9 Different Types of Loans and Their Uses

A loan may be defined as any money, property or other material goods lent to other parties for repayment in the future inclusive of interests and other financial charges. Loans can either be for a one-time specific amount or as an open-ended line of credit. These different types of loans are received from financial institutions and banks. Lenders get their revenue from interests and other fees accruing from loans.

Below are the nine different types of loans in the market today:

1. Conventional Loans

Also referred to as conventional mortgage loan, this is an unsecured home buyer’s type of loan that is not offered by government entities. This type of loan is guaranteed by private lenders such as banks, credit unions or mortgage companies. Conventional mortgages currently make up two-thirds of the homeowners’ loans issued in the US.

Examples of conventional loans include those that require collateral, also known as secured loans; and loans that are dependent on the creditworthiness of a borrower. These types of loans are either conforming or non-conforming.

2. Conforming Loans

This type of mortgage loan is in compliance with the GSE guidelines. One of the most popular guidelines is on the size of the loan, which, for instance in 2018 was limited to $453100 for single homes in the US. A loan that does not meet these guidelines, for instance, one that exceeds the maximum amount, is referred to as a jumbo loan, which is a type of a non-conforming loan.

3. Secured Loans

The borrower has to provide collateral to qualify for a secured loan. This could be in the form of property or a car. This loan is a secured debt owed to the creditor. In the case of defaulted payments, the creditor is entitled to take back the asset that was presented to the lender as collateral. They may then opt to sell the asset to recover some or all the amount initially borrowed.

If the money from the sale of the asset is not enough for the creditor to recover all their money, the creditor can decide to get a deficiency judgment against the borrower for the remaining balance.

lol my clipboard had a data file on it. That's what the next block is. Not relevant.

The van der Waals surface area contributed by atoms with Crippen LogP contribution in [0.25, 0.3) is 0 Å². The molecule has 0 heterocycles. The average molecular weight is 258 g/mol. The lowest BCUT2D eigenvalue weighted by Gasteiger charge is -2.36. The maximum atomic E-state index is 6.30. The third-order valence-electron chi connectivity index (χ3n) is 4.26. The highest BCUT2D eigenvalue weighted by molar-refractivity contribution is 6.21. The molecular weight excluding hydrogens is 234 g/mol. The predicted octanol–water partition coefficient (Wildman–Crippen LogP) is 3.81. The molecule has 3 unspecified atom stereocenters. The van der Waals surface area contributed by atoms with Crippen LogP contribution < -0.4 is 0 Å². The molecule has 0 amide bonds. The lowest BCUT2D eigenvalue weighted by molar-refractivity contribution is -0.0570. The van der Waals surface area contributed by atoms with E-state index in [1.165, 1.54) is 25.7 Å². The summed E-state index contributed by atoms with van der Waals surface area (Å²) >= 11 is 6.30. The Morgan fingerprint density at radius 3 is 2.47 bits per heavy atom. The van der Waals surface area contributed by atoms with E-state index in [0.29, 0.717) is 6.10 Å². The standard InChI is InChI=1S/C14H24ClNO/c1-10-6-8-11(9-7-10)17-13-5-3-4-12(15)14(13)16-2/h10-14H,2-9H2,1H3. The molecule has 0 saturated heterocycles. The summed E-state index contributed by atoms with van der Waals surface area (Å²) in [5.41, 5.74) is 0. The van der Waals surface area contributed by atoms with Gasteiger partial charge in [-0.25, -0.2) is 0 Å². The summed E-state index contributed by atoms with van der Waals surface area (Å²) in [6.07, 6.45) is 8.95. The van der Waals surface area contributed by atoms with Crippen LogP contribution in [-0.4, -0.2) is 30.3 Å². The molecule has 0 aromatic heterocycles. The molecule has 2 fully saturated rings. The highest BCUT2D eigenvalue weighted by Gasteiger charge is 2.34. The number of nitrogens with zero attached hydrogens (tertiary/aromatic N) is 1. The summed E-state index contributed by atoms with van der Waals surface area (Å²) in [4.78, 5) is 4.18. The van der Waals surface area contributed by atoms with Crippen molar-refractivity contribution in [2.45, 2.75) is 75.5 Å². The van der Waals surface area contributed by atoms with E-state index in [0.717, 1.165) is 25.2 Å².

4. Unsecured Loans

In the case of unsecured loans, the lender uses your credit and income history to determine the appropriate interest rate and size of the loan. Unsecured loans are, however, not backed by collateral. The interest rate on secured loans is usually lower than for that for unsecured loans. This is informed by the added security a secured loan provides a lender.

5. Open-ended Loans

A person planning to apply for these types of loans can access it whenever they need it and pay it back on an on-going basis. Open-ended loans do not have an exact term or end date. An example of an open-ended loan is a credit card and a home equity line of credit (HELOC).

In HELOC, the lender is able to determine the amount of credit to offer based on a percentage of the value of your appraised home after deducting the balance owed in a mortgage. Most homeowners use this loan to renovate their homes.

6. Close-ended Loans

Examples of close-ended loans include student loans, mortgages and car loans. These types of loans are offered once and cannot be reapplied. If you want credit after receiving a close-ended loan, you will have to apply for another type of loan. In a close-ended loan, you are required to pay back the borrowed amount in full by a specific date.

The amount paid back is inclusive of all interests and financial charges agreed upon at the signing of the credit agreement. They are one of the more ideal loans for people with bad credit.

7. Concessional Loans

These types of loans have extended grace periods and below market interests rates. They are sometimes referred to as ‘soft loans.’ The terms of concessional loans are substantially more generous than market loans. It is the type of facility that foreign governments extend to developing countries.

8. Demand Loans

Demand loans are typically short-term loans with no specific repayment dates. Demand loans attract floating interest rates, which may vary depending on the prime lending rate or other outlined contract terms. They may be secured or unsecured, and the lender can ‘call’ them for repayment at any time.

9. Subsidized Loans

Subsidized loans are usually extended to needy undergraduate students. Interest on these types of credit is not accrued while a student is in school or during deferment periods. Once a student has exhausted their time limit, they can no longer access subsidized loans, and if they have outstanding loans at the expiry of the time limit, the remaining balance starts accruing interest.

If you are planning to get a loan, whether to do business or for personal use, ensure you have a clear understanding of the agreement. You also need to be sure of the repayment terms and the consequences of defaulting on payments.

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